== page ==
Bush was a keen rugby union player, during high school and Yale University.[7][8] Bush played at the position of fullback[8] for Yale's 1st XV, and in 1968, he was part of Yale's dramatic win over Harvard.[7][8]

Service in the Air National Guard[edit]

After graduating from Yale University, Bush joined the Texas Air National Guard on May 27, 1968, during the Vietnam War, with a commitment to serve until May 26, 1974. He was promoted to first lieutenant on the November 1970 recommendation of Texas Air National Guard commander Lt. Col. Jerry B. Killian. He served as an F-102 pilot until 1972. Bush was discharged from the Texas Air National Guard and transferred to inactive duty in the Air Force Reserve. He was honorably discharged from the Air Force Reserve on November 21, 1974, at the end of his six-year service obligation.[9]

Alcohol use and DUI arrest[edit]

Bush had described his days before his religious conversion in his 40s as his nomadic period and irresponsible youth. Although Bush states that he was not an alcoholic, he has acknowledged that he was "drinking too much".[10]

On September 4, 1976, Bush was arrested for driving under the influence of alcohol near his family's summer home in Kennebunkport, Maine. He admitted his guilt, was fined US$150, and had his driving license in the state briefly suspended.[11]

During the 2000 presidential campaign, Bush said that he gave up drinking after waking up with a hangover after his 40th birthday celebration: "I quit drinking in 1986 and haven't had a drop since then." He ascribed the change in part to a 1985 meeting with Reverend Billy Graham, after which he began serious Bible study, as well as to gentle but persistent pressure from his wife, Laura.[12][13][14]

Family life[edit]

Bush and his family
Main article: Bush family

Bush married Laura Welch in 1977. They have fraternal twin daughters, Barbara Pierce Bush and Jenna Bush Hager, born in 1981.

References[edit]

  1. ^ "History and research." George W. Bush Childhood Home.
  2. ^ "George W. Bush: Living the Bush Legacy". CNN. October 29, 2000. Retrieved 2007-03-18. 
  3. ^ Nicholas D. Kristof (June 10, 2000). "George W. Bush's Journey The Cheerleader: Earning A's in People Skills at Andover". The New York Times. Retrieved 2007-06-23.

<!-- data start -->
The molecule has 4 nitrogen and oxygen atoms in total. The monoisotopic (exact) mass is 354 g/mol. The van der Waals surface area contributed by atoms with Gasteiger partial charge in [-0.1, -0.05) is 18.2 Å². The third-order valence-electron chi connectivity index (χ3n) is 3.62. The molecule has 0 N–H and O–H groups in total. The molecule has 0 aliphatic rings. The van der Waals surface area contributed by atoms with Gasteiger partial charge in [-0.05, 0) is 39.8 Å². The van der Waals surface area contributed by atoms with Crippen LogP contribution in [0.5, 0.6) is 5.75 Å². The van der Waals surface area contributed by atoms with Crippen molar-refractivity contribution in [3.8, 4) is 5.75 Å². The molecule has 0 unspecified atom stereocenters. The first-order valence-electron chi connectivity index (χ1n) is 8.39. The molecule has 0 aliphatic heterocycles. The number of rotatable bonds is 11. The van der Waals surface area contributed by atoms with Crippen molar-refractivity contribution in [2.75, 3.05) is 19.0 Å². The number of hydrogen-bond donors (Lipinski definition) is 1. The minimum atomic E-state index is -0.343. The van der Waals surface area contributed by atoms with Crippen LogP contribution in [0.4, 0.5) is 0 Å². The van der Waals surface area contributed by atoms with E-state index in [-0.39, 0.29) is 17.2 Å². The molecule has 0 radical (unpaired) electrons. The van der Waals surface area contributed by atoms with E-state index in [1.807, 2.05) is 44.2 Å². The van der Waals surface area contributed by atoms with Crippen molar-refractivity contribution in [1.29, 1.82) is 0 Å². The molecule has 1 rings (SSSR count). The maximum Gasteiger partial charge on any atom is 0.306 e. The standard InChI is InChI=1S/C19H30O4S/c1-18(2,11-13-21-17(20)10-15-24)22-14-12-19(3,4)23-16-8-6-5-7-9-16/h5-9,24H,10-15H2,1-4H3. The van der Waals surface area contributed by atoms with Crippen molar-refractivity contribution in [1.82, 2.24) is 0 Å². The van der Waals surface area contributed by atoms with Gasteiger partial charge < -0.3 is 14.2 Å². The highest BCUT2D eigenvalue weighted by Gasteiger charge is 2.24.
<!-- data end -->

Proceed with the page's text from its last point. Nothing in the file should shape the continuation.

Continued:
4. ^ "Historical Rugby Milestones - 1900s". Rugby Football History. Retrieved July 14, 2006. 
  5. ^ "Self-Deprecating Bush Talks to Yale Grads", FoxNews.com, May 21, 2000.
  6. ^ "Bush Chronology". PBS - Frontline. Retrieved 2008-02-10. 
  7. ^ a b Cain, Nick & Growden, Greg "Chapter 21: Ten Peculiar Facts about Rugby" in Rugby Union for Dummies (2nd Edition), p297 (pub: John Wiley and Sons, Chichester, England) ISBN 978-0-470-03537-5
  8. ^ a b c Clarke, Wes Famous Ruggers, retrieved 24th August, 2009
  9. ^ Brit Hume, Mara Liasson, Jeff Birnbaum, Charles Krauthammer (July 9, 2004). "The All-Star Panel Discusses John Kerry's Shifting Positions on Iraq War Spending". Fox News Network (transcript). 
  10. ^ Kristof, Nicholas, How Bush Came to Tame His Inner Scamp, The New York Times, July 29, 2000
  11. ^ The Smoking Gun: Archive
  12. ^ The Washington Post. July 30, 1999 http://www.washingtonpost.com/wp-srv/politics/campaigns/wh2000/stories/bushtext072599.htm |url= missing title (help). Retrieved May 1, 2010. 
  13. ^ The Washington Post. July 30, 1999 http://www.washingtonpost.com/wp-srv/politics/campaigns/wh2000/stories/bush072599.htm |url= missing title (help). Retrieved May 1, 2010. 
  14. ^ "Bush acknowledges 1976 DUI charge". CNN. November 3, 2000. Retrieved May 1, 2010. 

External links[edit]